Remembering the life of Joop van der Grinten

{A VERY good, long time friend of the family. Please remember.}

Memorial Service

Saturday October 6th, 2007 10:30 AM

St. Joseph the Worker Church

510 Narragansett Avenue

East Patchogue, NY 11772-5132

(631) 286-9133

Donations in lieu of flowers

Pax Christi USA

Joop's favorite

HEIFER International

Remembering the life of Joop van der Grinten

Bob Keeler is a member of Newsday's editorial board.
    September 21, 2007

The life of Joop van der Grinten traced an improbable arc, from outsmarting Nazis in Holland to using
tomatoes to teach children nonviolence on Long Island, and it showed that it's possible to advocate
fiercely for peace, but be peaceful with adversaries.

Its final irony was the intersection of this tireless peacemaker and his polar opposite, a famously
xenophobic and bellicose former chairman of the Senate Foreign Relations Committee, Jesse Helms.

When I learned that they were regularly sitting across from one another in the dining room of a
North Carolina nursing home, it made me laugh, as van der Grinten had done so many times since we
first sat quietly together in a darkened classroom in East Patchogue during the Gulf War and
prayed together over war and peace.

So, when I visited him on Sept. 1, and he talked about his readiness for death and the funeral
arrangements he had made, he didn't hesitate when I asked him how he was getting on with the senator.

"I've decided to let bygones be bygones," he said in his sharp Dutch accent, between long pauses
for breath, caused by his struggle with congestive heart failure. "He lived his life and I lived
mine." With obvious enjoyment, my friend described the senator as "shocked" when, despite 
the chasm between their views, van der Grinten addressed him with a courteous "yes, senator" or "no, senator."

Recently, Helms joined rock star Bono to fight AIDS and poverty in Africa. But in his prime,
the senator used his power to block treaties and advance a fevered nationalism that was foreign
to everything that van der Grinten believed in.

Still, as they sat across from each other, the peacemaker didn't jump on the senator rhetorically.
"Just because I disagree," he told me, "that's no reason to be impolite." One of his great
peacemaking skills was to carry on a dialogue without rancor, even with someone whose views offended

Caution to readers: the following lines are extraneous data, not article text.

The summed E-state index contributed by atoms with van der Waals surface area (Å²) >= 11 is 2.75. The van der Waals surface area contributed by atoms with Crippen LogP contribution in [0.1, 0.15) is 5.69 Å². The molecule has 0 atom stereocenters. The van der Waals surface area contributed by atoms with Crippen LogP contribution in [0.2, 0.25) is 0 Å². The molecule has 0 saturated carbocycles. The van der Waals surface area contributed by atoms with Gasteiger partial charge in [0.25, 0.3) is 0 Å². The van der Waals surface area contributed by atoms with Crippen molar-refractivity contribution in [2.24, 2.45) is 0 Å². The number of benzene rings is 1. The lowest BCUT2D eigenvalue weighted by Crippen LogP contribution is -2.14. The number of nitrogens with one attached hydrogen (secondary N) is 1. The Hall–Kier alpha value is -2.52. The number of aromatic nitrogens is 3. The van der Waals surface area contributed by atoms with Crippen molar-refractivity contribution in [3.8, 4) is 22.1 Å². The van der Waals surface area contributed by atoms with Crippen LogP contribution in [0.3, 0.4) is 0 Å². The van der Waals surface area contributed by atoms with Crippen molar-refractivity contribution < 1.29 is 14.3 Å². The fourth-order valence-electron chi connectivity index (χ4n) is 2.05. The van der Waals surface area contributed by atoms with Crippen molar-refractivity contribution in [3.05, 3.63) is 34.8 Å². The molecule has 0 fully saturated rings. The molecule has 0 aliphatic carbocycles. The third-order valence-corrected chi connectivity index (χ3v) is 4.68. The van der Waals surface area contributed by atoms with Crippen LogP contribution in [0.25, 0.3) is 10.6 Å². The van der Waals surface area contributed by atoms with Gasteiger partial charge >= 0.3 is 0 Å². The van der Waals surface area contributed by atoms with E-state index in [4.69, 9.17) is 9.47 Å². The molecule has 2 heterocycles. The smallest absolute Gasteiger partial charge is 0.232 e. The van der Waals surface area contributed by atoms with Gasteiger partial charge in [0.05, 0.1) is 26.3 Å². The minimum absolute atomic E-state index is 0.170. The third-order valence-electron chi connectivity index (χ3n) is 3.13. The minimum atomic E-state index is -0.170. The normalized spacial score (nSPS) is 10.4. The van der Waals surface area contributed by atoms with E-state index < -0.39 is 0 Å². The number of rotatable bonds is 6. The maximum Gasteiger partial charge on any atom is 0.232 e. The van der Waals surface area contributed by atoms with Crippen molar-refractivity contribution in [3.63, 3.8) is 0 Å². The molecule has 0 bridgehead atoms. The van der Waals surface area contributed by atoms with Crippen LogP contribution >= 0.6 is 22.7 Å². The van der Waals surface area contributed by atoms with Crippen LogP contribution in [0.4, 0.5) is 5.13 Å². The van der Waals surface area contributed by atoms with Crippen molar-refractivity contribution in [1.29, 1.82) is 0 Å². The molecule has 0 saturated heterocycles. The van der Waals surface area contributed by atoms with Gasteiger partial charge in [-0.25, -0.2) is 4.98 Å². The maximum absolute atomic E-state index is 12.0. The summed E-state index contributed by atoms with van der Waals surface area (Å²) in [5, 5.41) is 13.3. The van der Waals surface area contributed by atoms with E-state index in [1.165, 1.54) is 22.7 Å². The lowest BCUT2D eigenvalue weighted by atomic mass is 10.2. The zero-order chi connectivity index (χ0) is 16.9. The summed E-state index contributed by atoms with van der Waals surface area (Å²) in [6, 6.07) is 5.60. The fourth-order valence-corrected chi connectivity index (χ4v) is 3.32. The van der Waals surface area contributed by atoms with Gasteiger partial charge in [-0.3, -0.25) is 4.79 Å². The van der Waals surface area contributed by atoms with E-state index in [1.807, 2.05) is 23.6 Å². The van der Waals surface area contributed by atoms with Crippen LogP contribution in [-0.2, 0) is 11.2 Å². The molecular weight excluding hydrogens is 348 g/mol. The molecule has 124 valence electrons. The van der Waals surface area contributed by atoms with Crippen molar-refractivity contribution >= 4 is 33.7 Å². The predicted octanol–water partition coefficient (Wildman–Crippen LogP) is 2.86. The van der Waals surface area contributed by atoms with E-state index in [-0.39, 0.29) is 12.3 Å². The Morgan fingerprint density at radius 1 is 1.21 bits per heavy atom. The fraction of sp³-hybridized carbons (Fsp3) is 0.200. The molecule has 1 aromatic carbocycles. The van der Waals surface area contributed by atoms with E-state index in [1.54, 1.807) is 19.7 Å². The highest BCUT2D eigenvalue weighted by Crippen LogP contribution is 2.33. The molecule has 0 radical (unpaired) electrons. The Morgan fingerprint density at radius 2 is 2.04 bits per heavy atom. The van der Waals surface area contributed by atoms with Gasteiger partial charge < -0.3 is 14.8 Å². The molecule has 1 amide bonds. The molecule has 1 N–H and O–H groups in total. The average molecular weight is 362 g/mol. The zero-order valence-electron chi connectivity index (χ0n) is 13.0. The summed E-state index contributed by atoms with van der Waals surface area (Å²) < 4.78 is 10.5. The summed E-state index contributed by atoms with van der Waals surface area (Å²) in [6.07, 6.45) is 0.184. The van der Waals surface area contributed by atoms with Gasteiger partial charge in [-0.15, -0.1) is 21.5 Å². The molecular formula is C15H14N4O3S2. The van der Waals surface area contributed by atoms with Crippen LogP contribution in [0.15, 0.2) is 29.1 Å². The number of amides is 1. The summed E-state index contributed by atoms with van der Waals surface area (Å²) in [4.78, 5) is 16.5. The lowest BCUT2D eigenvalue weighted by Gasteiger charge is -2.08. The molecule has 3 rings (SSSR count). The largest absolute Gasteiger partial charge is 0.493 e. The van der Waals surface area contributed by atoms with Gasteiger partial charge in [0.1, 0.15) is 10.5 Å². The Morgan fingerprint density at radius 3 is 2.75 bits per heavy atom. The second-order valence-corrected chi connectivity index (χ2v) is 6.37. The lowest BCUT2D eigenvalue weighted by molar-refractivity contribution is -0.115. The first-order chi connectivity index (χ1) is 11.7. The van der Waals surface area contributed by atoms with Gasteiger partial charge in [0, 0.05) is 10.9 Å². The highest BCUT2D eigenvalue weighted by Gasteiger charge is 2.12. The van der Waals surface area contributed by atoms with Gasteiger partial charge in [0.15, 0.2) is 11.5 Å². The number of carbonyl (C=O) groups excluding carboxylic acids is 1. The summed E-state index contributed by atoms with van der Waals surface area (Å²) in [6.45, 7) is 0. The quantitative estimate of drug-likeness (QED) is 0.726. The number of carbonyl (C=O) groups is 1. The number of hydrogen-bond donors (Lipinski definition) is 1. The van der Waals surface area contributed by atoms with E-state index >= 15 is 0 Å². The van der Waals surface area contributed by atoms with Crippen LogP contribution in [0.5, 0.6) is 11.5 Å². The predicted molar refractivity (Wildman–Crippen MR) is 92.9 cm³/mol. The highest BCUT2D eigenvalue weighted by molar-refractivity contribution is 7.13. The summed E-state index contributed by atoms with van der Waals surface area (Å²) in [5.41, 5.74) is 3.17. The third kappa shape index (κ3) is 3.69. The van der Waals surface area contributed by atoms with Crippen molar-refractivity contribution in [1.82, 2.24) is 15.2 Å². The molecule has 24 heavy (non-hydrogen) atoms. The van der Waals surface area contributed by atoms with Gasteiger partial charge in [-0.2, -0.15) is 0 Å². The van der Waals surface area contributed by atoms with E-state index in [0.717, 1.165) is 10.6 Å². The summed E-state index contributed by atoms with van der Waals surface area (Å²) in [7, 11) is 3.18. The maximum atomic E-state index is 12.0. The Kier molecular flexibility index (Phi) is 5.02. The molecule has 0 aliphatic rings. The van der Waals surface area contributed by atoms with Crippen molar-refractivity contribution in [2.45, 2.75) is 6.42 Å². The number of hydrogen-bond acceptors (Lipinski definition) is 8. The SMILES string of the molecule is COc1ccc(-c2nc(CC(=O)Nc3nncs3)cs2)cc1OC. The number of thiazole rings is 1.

As we spoke, he was wearing a "Still Against War" button, but his was more than a buttons-and-bumper-stickers
opposition to war. From counseling young men on conscientious objection to the draft during the Vietnam
era to keeping his income low, so the government couldn't tax it and use the proceeds to build bombs,
van der Grinten was fiercely committed to nonviolence. But finding inner peace was a struggle.

During the brutal occupation of the Netherlands, when his father's Catholic newspaper resisted the
Nazis publicly and van der Grinten worked against them in secret, it was easy for him to hate the
occupiers. For years after he left Holland, came to the United States in 1948 with almost no 
cash, and found a job and a wife in the same Huntington nursery, he struggled against the anger.

Until his death last Sunday at age 88, he believed that the poison of hatred brought on the cancer
that once attacked his body. But he vanquished the cancer and, with spiritual weapons ranging from
Christian prayer to clothing-free moments in American Indian sweat lodges, he stilled the anger.

Along the way, he became a white-maned Everyman, as hard at work in the fields of peace and justice
as he was in the soil of organic agriculture. 

Though he spent his final four years in North Carolina, living with his daughter as his health declined,
he left a major imprint on Long Island.

It wasn't just about war. It was about food and fairness for the poor and about equality for everyone.
Van der Grinten and his family picketed regularly outside Brookhaven Town Hall to protest racial
discrimination in housing. But he didn't just protest. He put in hard work seeking real 
housing solutions.

Later in his life, he became a leader in creation spirituality, a view of the Earth not as a vast
store of exploitable resources but as a single, living, breathing organism.

It was the planet that gave him his livelihood, through the trees and bushes that he grew at his
Brookhaven nursery and planted all over the Island. 

And it was the planet that gave him a way to show young people about nonviolence, by teaching them
to be gentle to the tomatoes they grew in his community garden at St. Joseph the Worker Parish in
East Patchogue.

Joop starts with a sound like a "Y" and rhymes with hope. For me and everyone whose life he enriched,
he will always be - like the trees he planted - an eternal sign of hope. He was a man of peace who
became, despite the angers born of war, a man at peace.